It’s been a couple weeks since I last posted and a few things have started taking shape on my place. I’ve been out scouting a few times, I hinge cut some trees around a few bedding areas and started making a list of the materials needed for the coming year including seed, trees and equipment. Unfortunately for me, the original land manager closed on a Iowa farm and is now is the process of moving (I wish him all the best). The land manager’s referral source doesn’t have all the resources that he had but the new guy (Chad) is still great with timber stand improvement (TSI) . I had Chad out this past weekend and showed him around and discussed my overall management plan . Chad didn’t have to walk far before commenting how highly he thought of my place and believes that I’ll have the local hotspot once the timber is improved and we have the right food planted.
Chad will be out to my place in a couple of weeks so I’ll share some before and after photos with you once everything is finished. After bouncing some ideas off Chad, we came up with a good food plot plan to complement the TSI so I’m now going to tweak what I plan to plant, how much I plant and where it is planted. I still have to meet with a forester to get an official forest plan so I’ll share that with you once everything is set. I’m having a forester write up a plan because what I’d like to do is take advantage of Wisconsin’s Closed MFL program and see about some possible grant money to offset some of the costs I’m going to incur to get my land set up properly.
This week’s focus was to primarily tell you the status of my local herd from 2011’s perspective and what I hope it will be this coming fall. While I did not officially own the place until November, I had a couple trail camera’s out since early October and also surveyed the neighbor’s observations as to what was hanging out at my place. Being that I had no direct food source out other than the two gallon limit that Wisconsin allows and that the local deer population was down and that this place was half horse pasture up until two years ago, I was presently surprised at the amount of deer that were around.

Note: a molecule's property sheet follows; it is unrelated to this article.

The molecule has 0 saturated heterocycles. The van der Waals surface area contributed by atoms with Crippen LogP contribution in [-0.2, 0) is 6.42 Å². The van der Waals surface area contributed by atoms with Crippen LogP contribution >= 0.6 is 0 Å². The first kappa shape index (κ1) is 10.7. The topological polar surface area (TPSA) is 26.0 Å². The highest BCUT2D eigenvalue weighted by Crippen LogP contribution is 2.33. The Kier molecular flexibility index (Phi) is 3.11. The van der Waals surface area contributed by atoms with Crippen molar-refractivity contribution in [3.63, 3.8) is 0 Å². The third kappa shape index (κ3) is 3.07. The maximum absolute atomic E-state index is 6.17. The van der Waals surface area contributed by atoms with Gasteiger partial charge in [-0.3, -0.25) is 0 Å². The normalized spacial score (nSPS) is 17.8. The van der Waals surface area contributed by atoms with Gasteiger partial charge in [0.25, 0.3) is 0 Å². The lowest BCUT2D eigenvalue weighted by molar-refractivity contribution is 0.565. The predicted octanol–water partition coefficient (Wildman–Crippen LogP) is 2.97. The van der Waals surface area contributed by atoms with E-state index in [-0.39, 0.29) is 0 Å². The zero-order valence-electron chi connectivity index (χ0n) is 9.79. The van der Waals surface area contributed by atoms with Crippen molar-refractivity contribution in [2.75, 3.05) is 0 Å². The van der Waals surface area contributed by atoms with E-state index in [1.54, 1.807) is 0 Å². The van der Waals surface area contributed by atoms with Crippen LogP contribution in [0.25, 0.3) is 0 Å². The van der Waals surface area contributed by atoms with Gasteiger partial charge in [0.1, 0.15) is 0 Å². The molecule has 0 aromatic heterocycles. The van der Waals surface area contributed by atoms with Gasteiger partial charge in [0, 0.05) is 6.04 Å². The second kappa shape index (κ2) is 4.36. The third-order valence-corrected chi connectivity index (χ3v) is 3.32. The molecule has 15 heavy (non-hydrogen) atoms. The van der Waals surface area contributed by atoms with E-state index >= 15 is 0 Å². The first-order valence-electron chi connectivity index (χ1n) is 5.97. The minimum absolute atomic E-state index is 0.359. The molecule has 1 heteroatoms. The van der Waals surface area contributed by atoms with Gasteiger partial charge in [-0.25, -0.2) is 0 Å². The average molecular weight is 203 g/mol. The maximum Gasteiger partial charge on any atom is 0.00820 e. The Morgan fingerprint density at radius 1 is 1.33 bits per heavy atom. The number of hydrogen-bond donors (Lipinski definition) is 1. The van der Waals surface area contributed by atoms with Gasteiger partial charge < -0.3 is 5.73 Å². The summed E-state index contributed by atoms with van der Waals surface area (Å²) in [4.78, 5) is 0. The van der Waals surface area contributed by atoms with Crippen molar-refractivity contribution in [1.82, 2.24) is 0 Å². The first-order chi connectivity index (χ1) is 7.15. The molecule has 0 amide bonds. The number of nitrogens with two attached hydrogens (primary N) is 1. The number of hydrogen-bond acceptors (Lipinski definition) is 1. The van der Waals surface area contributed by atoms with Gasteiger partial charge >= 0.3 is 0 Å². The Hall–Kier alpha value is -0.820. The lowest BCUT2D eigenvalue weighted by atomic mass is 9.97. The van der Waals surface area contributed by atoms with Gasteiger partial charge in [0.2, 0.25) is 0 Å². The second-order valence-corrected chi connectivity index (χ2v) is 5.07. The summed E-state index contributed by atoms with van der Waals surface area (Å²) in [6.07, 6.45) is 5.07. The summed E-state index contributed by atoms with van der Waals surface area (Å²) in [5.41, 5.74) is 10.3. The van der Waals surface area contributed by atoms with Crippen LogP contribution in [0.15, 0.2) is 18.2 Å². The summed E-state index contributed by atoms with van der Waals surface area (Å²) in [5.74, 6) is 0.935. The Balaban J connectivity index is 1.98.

I have to be honest, I totally expected maybe 3-4 does hanging around and maybe 2-3 bucks cruising by as well. My final tally showed is that there were actually 20 different racked bucks that passed through my property at least once (18 caught on trail camera) and four doe family units consisting of 2, 3, 3 and 5 deer (three were nubbins). That’s a grand tally of 33 deer, not bad for a place that is really just full of potential. It also make perfect sense that I had more bucks in my tally than does because they have a larger home range and obviously they are not all living on my 56 acres.
The 2011 buck breakdown as follows: Four 4 ½ yr old 10pts, One 4 yr old 8 pt, Two 3 ½ yr old 8 pts, Five 2 ½ yr old 8 pts, Eight 1 ½ yr olds and then there are the three nubbins. Of these, two of the four year olds relocated mid September and another only showed up a couple times late October. The other two mature bucks would show up one to several times a week. The three year old 8 point showed up in October many times but hasn’t been seen since so I suspect he was a fatality. The ten that did hang out on my place decided it would be a great idea to chase a doe on our gun opener and was taken by my neighbor before he could cross onto my property. The same neighbor also took one of the two year old eights. They were both the first bucks he had shot in many years, so my hat has to go off to him. On the plus side the same neighbors let a spike and a fork horn go for another year. The only other buck I know that was harvested is a 1 ½ year old six point. I’m sure a few more were taken but still I think the local buck kill was low so couple that with a mild winter, 2012 is looking great! My trail camera also shows that 10 out of the 13 antler-less deer I considered local made it through our gun season.
For 2012, if my buck count stays the same I’ll feel pretty good about the raw count. What I really want to focus on this year is to get the frequency of visits to increase and to have more daytime activity. If I can continue to save a couple young bucks each year from being killed, I think we’ll see a slight increase in the age class ratio.
In the next installment, I’ll talk a little about antler size and area genetic potential of these deer and where I see it going forward.
Here is a sample of the bucks on my property from last season:
Working for the Nextbuk!